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The Episcopal Church of Our Saviour in Jenkintown opened for services on June 20, 1858. We are part of the Episcopal Diocese of Pennsylvania, and members of the worldwide Anglican Communion.


         Today, our church is a place of tradition, diversity and opportunity. We bring spiritual growth to God's people through our Christian education programs, fellowship and service to our surrounding community. We are a nurturing environment where people can gather and worship God.



History of the Church of Our Saviour 

A half dozen families in the area established the parish in July of 1855.  The first Rector was the Rev. Dr. E. Y. Buchanan, brother of the President of the United States.  There was no church constructed at that time, so services were held in available buildings, such as the Jenkintown lyceum (now the Jenkintown Library) and people’s homes. 

On August 29, 1855, an event occurred which forever changed the life of the parish.  Two members of the congregation, William Henry Newbold and his daughter, Marie, were in a tragic railroad accident in Burlington, NJ, that killed over 20 people.  Mr. Newbold escaped without injury, but his daughter, Marie, was severely injured.  The railroad voluntarily gave the Newbold family $10,000 which the family devoted to the erection of the church in Jenkintown as a thank offering to God.  Because of their miraculous escape, they decided upon the name, “The Church of Our Saviour.”  Placed over the door of the church were the very appropriate words from Psalm 68: “God is the Lord by whom we escape death.”  The first service was held in the church on June 20, 1858. 

The Tiffany style window on the left side rear of the church was created by a famous glass artist, John LaFarge.  The widow is not only a beautiful memorial but also holds a great deal of artistic and historical significance.   John LaFarge, discoverer of a new stained glass technology, patented the opalescent glass manufacturing process in 1880. La Farge was one of the most innovative and versatile American artists of the nineteenth century. He achieved renown as a painter in oils and watercolors, as a magazine and book illustrator, and as a muralist and designer of stained-glass windows. LaFarge's inquiring mind led him to experiment with color problems, especially in the medium of stained glass. He succeeded not only in rivaling the gorgeousness of  medieval windows, but in adding new resources by his invention of opalescent glass and his original methods of superimposing and welding his material. By mixing bits of various materials into the molten glass, LaFarge was able to produce unique visual effects.  Through the use of opalescent, ripple and confetti glass in these windows, the distinctive genius of John LaFarge shines through.  He worked closely with Tiffany who used some of LaFarge’s techniques and ultimately became more famous than John LaFarge, inventor of these techniques.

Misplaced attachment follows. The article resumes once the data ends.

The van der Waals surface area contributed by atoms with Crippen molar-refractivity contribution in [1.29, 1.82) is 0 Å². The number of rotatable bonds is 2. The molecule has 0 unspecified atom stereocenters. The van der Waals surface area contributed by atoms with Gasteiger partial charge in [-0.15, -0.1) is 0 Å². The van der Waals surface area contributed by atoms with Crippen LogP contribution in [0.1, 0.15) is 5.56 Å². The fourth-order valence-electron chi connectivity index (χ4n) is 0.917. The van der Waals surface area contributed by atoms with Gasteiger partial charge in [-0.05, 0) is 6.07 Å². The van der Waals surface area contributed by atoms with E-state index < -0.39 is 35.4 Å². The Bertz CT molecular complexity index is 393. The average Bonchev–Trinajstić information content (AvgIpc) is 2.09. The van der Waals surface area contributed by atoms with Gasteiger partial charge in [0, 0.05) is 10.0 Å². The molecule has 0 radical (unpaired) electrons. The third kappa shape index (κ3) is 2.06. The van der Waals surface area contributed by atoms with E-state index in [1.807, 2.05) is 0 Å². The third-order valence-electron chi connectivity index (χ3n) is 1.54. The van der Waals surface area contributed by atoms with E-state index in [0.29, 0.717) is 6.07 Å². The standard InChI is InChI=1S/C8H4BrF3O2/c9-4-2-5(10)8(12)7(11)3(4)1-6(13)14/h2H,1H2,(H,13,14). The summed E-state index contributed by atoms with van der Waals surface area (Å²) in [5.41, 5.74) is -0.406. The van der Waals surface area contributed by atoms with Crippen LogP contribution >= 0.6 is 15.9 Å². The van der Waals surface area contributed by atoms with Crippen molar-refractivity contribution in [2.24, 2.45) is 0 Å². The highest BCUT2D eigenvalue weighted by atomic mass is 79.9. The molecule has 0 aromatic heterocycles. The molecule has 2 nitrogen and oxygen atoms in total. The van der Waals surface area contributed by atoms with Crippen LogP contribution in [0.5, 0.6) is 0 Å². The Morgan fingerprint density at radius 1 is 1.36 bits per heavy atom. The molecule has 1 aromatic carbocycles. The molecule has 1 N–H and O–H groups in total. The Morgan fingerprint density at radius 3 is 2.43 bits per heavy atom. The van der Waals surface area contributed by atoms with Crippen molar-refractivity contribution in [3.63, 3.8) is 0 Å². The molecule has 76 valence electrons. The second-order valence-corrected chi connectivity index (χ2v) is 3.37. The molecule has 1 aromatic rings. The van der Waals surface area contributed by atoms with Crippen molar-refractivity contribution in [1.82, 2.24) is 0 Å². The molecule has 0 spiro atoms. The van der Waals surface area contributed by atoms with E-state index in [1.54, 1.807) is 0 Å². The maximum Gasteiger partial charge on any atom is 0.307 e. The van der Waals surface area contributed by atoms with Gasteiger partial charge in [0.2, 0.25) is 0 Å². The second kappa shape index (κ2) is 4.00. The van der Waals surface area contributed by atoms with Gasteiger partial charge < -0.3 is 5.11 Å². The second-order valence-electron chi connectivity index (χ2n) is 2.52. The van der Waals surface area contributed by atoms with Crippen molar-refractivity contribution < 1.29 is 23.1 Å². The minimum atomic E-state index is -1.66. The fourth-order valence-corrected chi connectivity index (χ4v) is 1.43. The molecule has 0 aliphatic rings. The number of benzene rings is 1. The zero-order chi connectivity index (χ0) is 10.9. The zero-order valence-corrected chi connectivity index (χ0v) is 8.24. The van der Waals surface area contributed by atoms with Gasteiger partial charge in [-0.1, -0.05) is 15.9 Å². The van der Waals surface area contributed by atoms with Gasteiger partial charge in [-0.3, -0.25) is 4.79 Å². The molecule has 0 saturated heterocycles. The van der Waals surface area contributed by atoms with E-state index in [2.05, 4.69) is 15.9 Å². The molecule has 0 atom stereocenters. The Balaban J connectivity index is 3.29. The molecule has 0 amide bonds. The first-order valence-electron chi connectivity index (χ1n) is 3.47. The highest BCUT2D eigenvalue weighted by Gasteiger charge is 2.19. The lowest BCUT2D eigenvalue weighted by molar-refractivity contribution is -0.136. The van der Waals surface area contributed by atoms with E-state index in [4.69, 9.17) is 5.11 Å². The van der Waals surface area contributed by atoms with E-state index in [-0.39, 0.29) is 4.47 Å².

The Annunciation Window by John LaFarge

Time has taken its toll on the Annunciation Window and it is in need of professional restoration. Please consider contributing to a fund for its restoration.

There are many other stained glass windows of special historic significance and beauty, please visit us at the 10:30 am Sunday Service to view the windows and join with us in worship of our Lord and Saviour, Jesus Christ.